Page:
“He was on the GB team with me but we joined Westminster at a very similar time when we were younger. We kind of grew up together playing basketball and although the games weren’t that high in number, we just trained a lot together.”

Henry-McCalla stops for a second, realising what he is about to say.

“We progressed throughout the years and are now trying to make our dream a reality. He’s in Connecticut and has one year more of high school before going to a Division 1 school. I always ask him what I need to do to prepare for the American style of play and what it’s like out there.”

Nelson’s answer?

“He told me how much faster it is, how hungry the players out there are.”

Henry-McCalla plans to watch a lot more college basketball to understand the level and what adjustments he needs to make, and was quick to say he needs to work on his ball handling, basketball IQ, strength and slowing down his ‘one-speed mode’.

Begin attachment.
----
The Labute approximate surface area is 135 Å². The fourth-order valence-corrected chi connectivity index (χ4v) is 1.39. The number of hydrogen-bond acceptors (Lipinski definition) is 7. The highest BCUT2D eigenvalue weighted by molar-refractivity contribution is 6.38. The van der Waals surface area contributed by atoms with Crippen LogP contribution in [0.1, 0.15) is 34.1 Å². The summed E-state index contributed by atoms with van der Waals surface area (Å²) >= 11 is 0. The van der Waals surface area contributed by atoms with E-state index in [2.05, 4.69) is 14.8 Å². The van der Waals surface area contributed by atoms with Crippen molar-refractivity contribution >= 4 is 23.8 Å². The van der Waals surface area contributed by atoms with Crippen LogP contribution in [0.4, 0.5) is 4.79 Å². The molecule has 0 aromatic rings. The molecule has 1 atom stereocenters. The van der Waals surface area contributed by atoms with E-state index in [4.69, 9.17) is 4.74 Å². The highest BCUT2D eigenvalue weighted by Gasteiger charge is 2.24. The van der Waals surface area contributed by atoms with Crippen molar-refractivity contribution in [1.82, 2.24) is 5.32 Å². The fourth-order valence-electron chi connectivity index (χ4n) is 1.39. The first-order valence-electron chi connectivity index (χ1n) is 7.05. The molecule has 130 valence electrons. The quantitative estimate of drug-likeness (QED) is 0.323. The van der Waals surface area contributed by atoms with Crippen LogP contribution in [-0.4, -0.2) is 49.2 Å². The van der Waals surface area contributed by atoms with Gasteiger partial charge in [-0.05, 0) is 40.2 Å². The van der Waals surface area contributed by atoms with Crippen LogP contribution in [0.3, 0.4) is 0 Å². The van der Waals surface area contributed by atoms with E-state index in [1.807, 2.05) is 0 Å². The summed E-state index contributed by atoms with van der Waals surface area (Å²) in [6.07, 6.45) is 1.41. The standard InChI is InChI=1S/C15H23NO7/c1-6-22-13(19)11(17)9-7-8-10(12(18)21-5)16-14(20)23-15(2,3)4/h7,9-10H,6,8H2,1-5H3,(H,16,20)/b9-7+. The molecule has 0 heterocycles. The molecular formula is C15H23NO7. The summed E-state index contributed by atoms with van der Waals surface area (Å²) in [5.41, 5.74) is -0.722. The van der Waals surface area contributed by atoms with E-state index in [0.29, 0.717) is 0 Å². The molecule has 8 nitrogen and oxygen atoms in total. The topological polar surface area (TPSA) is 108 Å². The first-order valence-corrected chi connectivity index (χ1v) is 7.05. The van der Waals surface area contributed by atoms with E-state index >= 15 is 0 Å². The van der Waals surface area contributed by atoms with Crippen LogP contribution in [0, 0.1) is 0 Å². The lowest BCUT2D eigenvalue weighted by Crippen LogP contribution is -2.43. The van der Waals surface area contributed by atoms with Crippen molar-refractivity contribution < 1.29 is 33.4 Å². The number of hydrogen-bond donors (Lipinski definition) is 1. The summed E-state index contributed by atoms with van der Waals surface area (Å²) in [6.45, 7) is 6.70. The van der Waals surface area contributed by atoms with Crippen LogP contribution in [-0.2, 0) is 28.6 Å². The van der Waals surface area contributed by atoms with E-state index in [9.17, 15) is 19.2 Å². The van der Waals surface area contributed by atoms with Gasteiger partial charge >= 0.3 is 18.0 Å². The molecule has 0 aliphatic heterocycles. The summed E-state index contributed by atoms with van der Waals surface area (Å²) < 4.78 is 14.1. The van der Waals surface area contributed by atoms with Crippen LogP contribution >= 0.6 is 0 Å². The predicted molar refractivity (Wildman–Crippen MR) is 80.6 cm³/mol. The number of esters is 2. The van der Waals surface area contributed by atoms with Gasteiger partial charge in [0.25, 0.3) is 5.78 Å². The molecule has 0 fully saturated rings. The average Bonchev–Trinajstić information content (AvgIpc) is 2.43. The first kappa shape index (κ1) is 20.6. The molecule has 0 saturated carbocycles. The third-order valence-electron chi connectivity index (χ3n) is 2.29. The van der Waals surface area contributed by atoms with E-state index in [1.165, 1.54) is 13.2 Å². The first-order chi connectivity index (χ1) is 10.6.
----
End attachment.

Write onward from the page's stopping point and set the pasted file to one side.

From getting up shots in Ravenscourt Park to running drills at St. George’s school in south Kilburn with Jimmy Markham - the other coach he credits for getting him to this point - it will be a different world entirely.

But isn't that exactly what he always wanted? Henry-McCalla says he will miss his family, but plans to return so he can put smiles on the faces of those he loves.

Before throwing in the final pair of socks for the trip, he asks that he can send on an important message to every young baller in the UK hoping to emulate his path.


Henry-McCalla then wastes no breath coming to a career prediction.

“I do see myself in the NBA. I just have to work hard for it.”